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Reviewed by:
  • Motorsports and American Culture: From Demolition Derbies to NASCAR ed. by Mark D. Howell and John D. Miller
  • Christopher J. Anderson
Howell, Mark D., and John D. Miller, eds. Motorsports and American Culture: From Demolition Derbies to NASCAR. Lanham, MD: Rowman & Littlefield, 2014. Pp. 219. Notes, illustrations, bibliography, index. $94.00, hb; $89.00, eb.

Motorsports and American Culture: From Demolition Derbies to NASCAR seeks to answer the question "Why study motorsports?" by offering several fascinating glimpses into a subset of sports studies, particularly the study of motorsports. In this volume of essays, editors Mark D. Howell and John D. Miller consider the intersections of American culture and sport by [End Page 109] examining the cultural symbolism inherent when motorsports intersect with technology and fan culture. The collection provides an array of intriguing venues and contexts, ranging from superspeedways to dirt tracks and from fair grounds to salt flats.

The editors employ cultural studies as a methodological lens to examine the "social implications of contemporary or historical moments and personages in motorsports" and claim the volume "offers the most thorough study to date of motorsports from a cultural studies perspective in three aspects: the breadth of motorsports analyzed; the scope of the aspects of each motorsport covered; and the variety of critical perspectives used by the authors" (x). This volume is an admirable attempt to address the broad spectrum of American motorsports, a herculean task given the wide varieties of racing that avid fans participate in and follow every weekend throughout the United States.

The chapters in the volume range in type of motorsports from "The NASCAR Paradox" to "Speed and Destruction at the Fair" (locomotive collisions) to "The Fastest Cars in the World" (land speed racing). They investigate the intersections of gender and racing with essays including "Just a Good Ol' Gal: Pioneer Racer Louise Smith," "Anything but a Novelty: Women, Girls, and Friday Night Drag Racing," and "Way Tight or Wicked Loose? Reading NASCAR's Masculinities."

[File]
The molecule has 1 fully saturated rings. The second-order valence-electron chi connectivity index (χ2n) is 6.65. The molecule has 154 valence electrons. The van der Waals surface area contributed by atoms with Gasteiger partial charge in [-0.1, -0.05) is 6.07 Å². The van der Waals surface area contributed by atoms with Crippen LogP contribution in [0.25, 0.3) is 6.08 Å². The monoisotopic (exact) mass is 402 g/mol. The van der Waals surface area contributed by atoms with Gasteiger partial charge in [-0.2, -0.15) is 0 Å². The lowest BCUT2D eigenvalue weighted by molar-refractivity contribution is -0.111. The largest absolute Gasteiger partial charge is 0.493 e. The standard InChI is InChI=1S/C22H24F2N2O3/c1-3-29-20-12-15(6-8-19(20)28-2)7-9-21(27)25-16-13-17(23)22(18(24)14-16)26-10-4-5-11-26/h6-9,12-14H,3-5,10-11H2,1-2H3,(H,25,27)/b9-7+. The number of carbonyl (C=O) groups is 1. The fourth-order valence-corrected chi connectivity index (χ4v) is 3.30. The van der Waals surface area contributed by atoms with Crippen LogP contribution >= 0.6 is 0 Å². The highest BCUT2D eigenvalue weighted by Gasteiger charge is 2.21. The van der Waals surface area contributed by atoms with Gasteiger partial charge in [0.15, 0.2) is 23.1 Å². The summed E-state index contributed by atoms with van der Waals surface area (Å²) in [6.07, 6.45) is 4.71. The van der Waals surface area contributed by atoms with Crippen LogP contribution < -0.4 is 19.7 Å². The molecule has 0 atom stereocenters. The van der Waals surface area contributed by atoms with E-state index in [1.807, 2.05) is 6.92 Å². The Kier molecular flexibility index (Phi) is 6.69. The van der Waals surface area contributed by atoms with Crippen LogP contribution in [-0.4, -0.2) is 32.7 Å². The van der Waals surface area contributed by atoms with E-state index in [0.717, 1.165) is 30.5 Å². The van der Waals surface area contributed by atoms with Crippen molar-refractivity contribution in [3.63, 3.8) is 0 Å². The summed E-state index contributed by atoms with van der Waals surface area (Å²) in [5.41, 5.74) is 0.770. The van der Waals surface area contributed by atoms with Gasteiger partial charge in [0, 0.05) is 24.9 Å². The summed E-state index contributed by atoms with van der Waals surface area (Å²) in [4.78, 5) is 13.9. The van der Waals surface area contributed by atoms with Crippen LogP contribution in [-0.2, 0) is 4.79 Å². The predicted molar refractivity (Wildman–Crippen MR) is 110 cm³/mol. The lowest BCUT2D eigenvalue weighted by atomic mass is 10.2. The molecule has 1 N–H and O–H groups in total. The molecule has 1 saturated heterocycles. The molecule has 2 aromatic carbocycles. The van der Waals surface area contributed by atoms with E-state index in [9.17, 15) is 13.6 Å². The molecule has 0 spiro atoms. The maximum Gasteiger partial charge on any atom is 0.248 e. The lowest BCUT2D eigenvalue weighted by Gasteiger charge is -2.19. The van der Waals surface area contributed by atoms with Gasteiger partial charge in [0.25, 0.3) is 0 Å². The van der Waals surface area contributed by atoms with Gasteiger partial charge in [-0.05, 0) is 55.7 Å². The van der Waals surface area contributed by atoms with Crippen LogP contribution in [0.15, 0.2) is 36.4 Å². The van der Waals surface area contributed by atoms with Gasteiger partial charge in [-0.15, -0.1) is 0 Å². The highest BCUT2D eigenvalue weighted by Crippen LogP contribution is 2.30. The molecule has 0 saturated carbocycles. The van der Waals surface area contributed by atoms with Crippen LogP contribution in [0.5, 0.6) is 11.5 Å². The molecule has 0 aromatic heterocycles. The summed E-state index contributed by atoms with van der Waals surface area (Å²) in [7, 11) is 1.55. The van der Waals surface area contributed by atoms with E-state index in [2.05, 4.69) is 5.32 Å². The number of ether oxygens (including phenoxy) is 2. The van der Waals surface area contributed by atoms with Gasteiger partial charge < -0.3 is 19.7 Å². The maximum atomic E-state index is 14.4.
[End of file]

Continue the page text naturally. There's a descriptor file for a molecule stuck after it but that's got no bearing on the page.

The volume is a welcome addition to the growing academic arena of sports studies, and the essays bring together motorsports and American popular culture studies in compelling ways. The inclusion of women and men as racers and competitors presents a more-balanced perspective on gender and auto racing by providing readers with scholarship on the history of women in NASCAR and drag racing. The volume also provides readers with a broad sketch of how motorsports provides fans with weekend entertainment while at the same time offering an assortment of venues for observers to study the culture and people of auto racing.

As a longtime fan of auto racing, I had hoped to learn more about the rich diversity of motorsports in American history and culture. Although the book sets out to provide a broad survey of motorsports and American culture, the volume is missing a significant slice of auto racing. The topic of NASCAR comprises half of the essays with only a few representations of other types of motorsports. The many varieties of motorsports offered in the United States—including IndyCar racing, American Formula 1, off-road racing, kart racing, and motorcycle racing—are largely missing from this work. Other areas for future study include essays on the concept and culture of "family" in racing and the role of religion in motorsports.

These questions and suggestions do not take away from the value of the collection. The volume will be particularly beneficial for scholars and general readers interested in the history of American sports, popular culture studies, the history of American technology, and gender and sport. I look forward to additional scholarship based on the essays from this useful introduction to American motorsports. [End Page 110]

Christopher J. Anderson
Yale University


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